Math 140 - Modeling with Calculus - Fall 2012
Advice for working on your project
- Begin today. Read the entire project to see what it
involves. Don’t worry too much about details at first, just get
the big picture, particularly about what is required. Start to
think about your preferences for teammates, and communicate those
preferences to your instructor. Do it now!
- Begin to acquaint yourself with the issues involved on the very
day the project is assigned. Look into at least one of the issues
in some detail.
- To do a good job (and get a good grade), you will need all the time you
have been given (almost two weeks!). Do not fool yourself into
thinking you can turn out an acceptable job in one or two nights’
work. Many students have failed to heed this warning, but know
that That Way Lies Sorrow.
- Immediately after groups are assigned, meet
to discuss the work you’ve already started. Make sure your group
members share a clear understanding about what’s expected – list
details, not just vague ideas like “it’s got to be really good.”
- You may wish to divide up the work, if that’s
possible, but make sure every group member understands everything in
the final report. It’s your grade we’re talking about here, so
make sure you understand what’s being turned in with your name on it.
- If you do divide the work, you must work as a team
to assemble the parts. Otherwise your report will seem like a
Frankenstein’s monster of ill-fitting parts, rather than the single,
beautiful example of clarity that you want.
- By starting early and thinking about your project
a little each day, insight into the problem has some time to
ripen. Ideas will come to you at surprising times, but only if
you start early.
- Writing: This is new for many students –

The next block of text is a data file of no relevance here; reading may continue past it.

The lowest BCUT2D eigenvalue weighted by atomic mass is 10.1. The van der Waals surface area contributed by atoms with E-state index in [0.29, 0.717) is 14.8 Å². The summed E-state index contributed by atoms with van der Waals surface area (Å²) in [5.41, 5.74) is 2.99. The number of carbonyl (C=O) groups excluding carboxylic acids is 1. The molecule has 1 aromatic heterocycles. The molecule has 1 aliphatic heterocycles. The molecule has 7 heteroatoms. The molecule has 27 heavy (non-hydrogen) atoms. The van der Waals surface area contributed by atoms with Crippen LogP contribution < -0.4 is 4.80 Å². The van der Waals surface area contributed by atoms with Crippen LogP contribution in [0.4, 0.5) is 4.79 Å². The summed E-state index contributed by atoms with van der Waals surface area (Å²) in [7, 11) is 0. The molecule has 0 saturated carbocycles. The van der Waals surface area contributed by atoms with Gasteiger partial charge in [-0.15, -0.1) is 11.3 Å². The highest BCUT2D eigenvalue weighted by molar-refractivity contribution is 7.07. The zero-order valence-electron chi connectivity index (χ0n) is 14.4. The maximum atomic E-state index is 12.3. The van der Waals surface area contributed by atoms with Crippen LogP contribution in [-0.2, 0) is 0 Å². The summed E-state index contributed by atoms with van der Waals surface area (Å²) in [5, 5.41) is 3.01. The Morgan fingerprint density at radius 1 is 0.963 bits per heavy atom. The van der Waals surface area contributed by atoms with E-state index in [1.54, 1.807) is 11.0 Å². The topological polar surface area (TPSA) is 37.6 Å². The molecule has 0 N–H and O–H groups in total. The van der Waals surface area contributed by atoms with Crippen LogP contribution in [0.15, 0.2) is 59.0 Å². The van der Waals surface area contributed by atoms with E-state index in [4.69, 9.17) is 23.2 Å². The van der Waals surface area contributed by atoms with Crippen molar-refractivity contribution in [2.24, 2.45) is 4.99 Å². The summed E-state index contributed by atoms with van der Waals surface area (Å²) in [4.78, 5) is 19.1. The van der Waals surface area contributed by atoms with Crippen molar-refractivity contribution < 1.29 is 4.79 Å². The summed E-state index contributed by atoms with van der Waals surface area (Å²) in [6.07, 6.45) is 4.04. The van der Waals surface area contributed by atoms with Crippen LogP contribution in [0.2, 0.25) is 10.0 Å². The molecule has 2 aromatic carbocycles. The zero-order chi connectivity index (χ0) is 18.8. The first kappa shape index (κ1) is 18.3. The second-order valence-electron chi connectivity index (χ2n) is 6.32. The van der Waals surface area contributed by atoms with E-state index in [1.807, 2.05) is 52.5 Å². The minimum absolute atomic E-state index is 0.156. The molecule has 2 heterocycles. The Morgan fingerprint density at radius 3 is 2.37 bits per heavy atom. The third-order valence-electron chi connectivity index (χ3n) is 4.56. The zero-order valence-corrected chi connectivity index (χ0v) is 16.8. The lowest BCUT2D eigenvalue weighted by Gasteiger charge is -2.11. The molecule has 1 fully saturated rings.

formal writing on a math or science topic. Do not fall into the
trap of assuming it will come without effort. There are two main
tips to help you with this challenge:
- Start writing as soon as you have partial
results. Write up each step or part of your project as soon as
you complete it. Groups very often have forgotten how they did
something by the time they start writing, and then they have to figure
it out all over again. Write while you still remember!
Remember, “Your explanation and presentation are as important as the
mathematics.” Wording that explanation will be harder than you
think, so start early.
- Have your report finished at least two days before
the final due date. Then, perhaps after half a day away from it,
carefully re-read both the assignment and your report. Do they
match up? Many groups forget some project requirement by the time
they have finished writing. Others fail to edit their report and
leave it full of awful grammar errors or gaps in the explanation that
could be caught by carefully reading through.
Confused about something? Ask your
instructor. Starting early allows you more time to get helpful
advice! We are happy to guide you, but we can’t be much help if
you see us for the first time the day the project is due.
These projects are often posed as professional
reports to help you adopt a suitable attitude toward their
importance. Take as much pride in your report as you would if you
were writing it for an employer on whom you wish to make a favorable
Last Modified Sept. 19, 2012.
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